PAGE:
We’ve been moving a somewhat large site from a proprietary platform onto Wordpress. As you probably know, when you move a site from one platform to another, a lot of the URLs will change. In our case, amongst other things, many URLs went from having an .aspx extension to having none. On top of that, some features or pages just don’t exist anymore.

To combat the URL confusion, we proactively monitor and attempt to fix 404s before, during, and for a few months after a move. To do that we have some proprietary tools, some log parsers, and we also use Google Webmaster Tools.

I noticed a new-ish type of error being reported in Webmaster Tools labeled as a Soft 404. I hadn’t heard the term before so I did a bit of digging.

It turns out that a Soft 404 is a state where your site is responding with an HTTP status code of 200, but Google thinks it should be a 404. Why does Google think it should be a 404 response? Well, from what I can tell they are looking to see if the page content is duplicated over many URLs (and maybe doing a bit of text processing). This is important to note, because if you have several URLs doing a 301 redirect to the same page, that seems to get flagged as a Soft 404 too.

Ok, so what does this have to do with Wordpress?

When you request something that doesn’t exist on a Wordpress site, it eventually winds up calling the 404.php file in the theme directory. Depending on how you have your site configured (the site in question is in a Wordpress Network configuration), Wordpress can sometimes just process the 404 file but still return an HTTP status code of 200! The file appears to be an error to the end user, but the HTTP response says everything is fine.

Here is a screenshot of a well behaved 404 Not Found request on a Wordpress site:

Wordpress 404

This type of response is not what we’ve found with all Wordpress installs - but some respond correctly.

I’ve checked several Wordpress sites, and almost all of them behave correctly (running the latest version of Wordpress). However, this larger one, the one in the Network configuration, seems to respond with 200 instead of 404 when the code gets to the 404.php file.

A simple work around for this - to stop the bleeding - is to just brute force the header call in the 404.php file. For example:

<?php header('HTTP/1.0 404 Not Found'); ?>
<?php get_header(); ?>

That will return a 404 http response code along with the file’s contents - meaning, it should be doing what was intended.

I think there is a second class of Soft 404s that we ran in to as well. These seem to be caused by 301 redirects and changed content. For example, on the old system there where separate contact pages, but on the new site there is only one contact page. To try to keep a nice user experience, we added a rewrite rule like the following:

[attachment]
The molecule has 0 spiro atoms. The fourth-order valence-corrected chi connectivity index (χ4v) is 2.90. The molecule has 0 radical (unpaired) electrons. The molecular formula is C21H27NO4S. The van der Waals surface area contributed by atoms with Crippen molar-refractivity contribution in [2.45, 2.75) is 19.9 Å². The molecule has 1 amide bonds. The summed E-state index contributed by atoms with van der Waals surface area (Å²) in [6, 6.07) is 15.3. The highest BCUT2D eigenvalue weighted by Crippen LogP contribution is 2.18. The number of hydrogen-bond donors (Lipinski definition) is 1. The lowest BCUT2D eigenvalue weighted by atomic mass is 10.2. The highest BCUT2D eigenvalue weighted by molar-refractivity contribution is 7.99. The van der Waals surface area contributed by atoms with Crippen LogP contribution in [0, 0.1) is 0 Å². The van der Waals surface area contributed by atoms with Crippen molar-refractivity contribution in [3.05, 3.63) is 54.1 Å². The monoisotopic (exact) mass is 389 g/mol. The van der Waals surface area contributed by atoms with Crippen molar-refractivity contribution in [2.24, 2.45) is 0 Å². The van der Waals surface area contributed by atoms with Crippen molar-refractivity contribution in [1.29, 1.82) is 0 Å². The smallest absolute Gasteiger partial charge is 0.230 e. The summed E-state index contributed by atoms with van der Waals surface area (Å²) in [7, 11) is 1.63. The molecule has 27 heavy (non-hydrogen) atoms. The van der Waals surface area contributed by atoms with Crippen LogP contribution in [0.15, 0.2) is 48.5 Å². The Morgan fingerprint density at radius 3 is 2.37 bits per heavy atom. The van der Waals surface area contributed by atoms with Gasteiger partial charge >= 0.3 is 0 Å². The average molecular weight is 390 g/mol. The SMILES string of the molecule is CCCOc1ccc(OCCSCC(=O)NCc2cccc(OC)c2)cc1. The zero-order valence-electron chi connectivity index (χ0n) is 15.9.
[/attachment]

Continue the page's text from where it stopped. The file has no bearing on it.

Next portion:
RewriteRule ^(.*)/contact.aspx$ /contact-us/ [R=301,L]

This winds up redirecting several different URLs to one redesigned page. From the users point of view, this is what they were after - all the old links work, and the user just sees a new page with a new URL. However, it seems, the redirecting pages might get marked as Soft 404s.

I am just guessing, but I think to fix Google’s Soft 404s for these types of pages, they want to have no 301 redirect, and instead send an HTTP response of 404 and the display of the actual 404 page — the 404 page, could have a hyperlink that says “Did you mean [new_url]?“. In other words, I think they only want 301 redirects that have a 1 to 1 relationship (in an effort to keep from having duplicate content?).

Take this last bit with a grain of salt, this is just speculation as I am working through a large number of Soft 404s and I have absolutely no ties with Google.

I hope this is not true, and it’s likely just a reporting error, because it doesn’t seem to be suggesting the correct usage for a 301 (granted, this is just wikipedia):

The HTTP response status code 301 Moved Permanently is used for permanent redirection, meaning current links or records using the URL that the 301 Moved Permanently response is received for should be updated to the new URL provided in the Location field of the response. This status code should be used with the location header. RFC 2616 states that:

  • If a client has link-editing capabilities, it should update all references to the Request URI.
  • The response is cachable.
  • Unless the request method was HEAD, the entity should contain a small hypertext note with a hyperlink to the new URI(s).
  • If the 301 status code is received in response to a request of any type other than GET or HEAD, the client must ask the user before redirecting.

I am far from a scholar, but the way I read that it doesn’t seem like a 301 needs to be in a one to one relationship with the content. So webmaster tools may just be reporting some oddities in the Soft 404s section.

So, long way around, if you have some Wordpress sites, double check that your 404 pages really are returning 404s. And you might want to keep an eye on the Soft 404s section in Webmaster tools and compare them to your 301 redirects to see if that’s where the error is coming from. I don’t know if these things impact your SEO or rankings, but it’s often nice to straighten things up.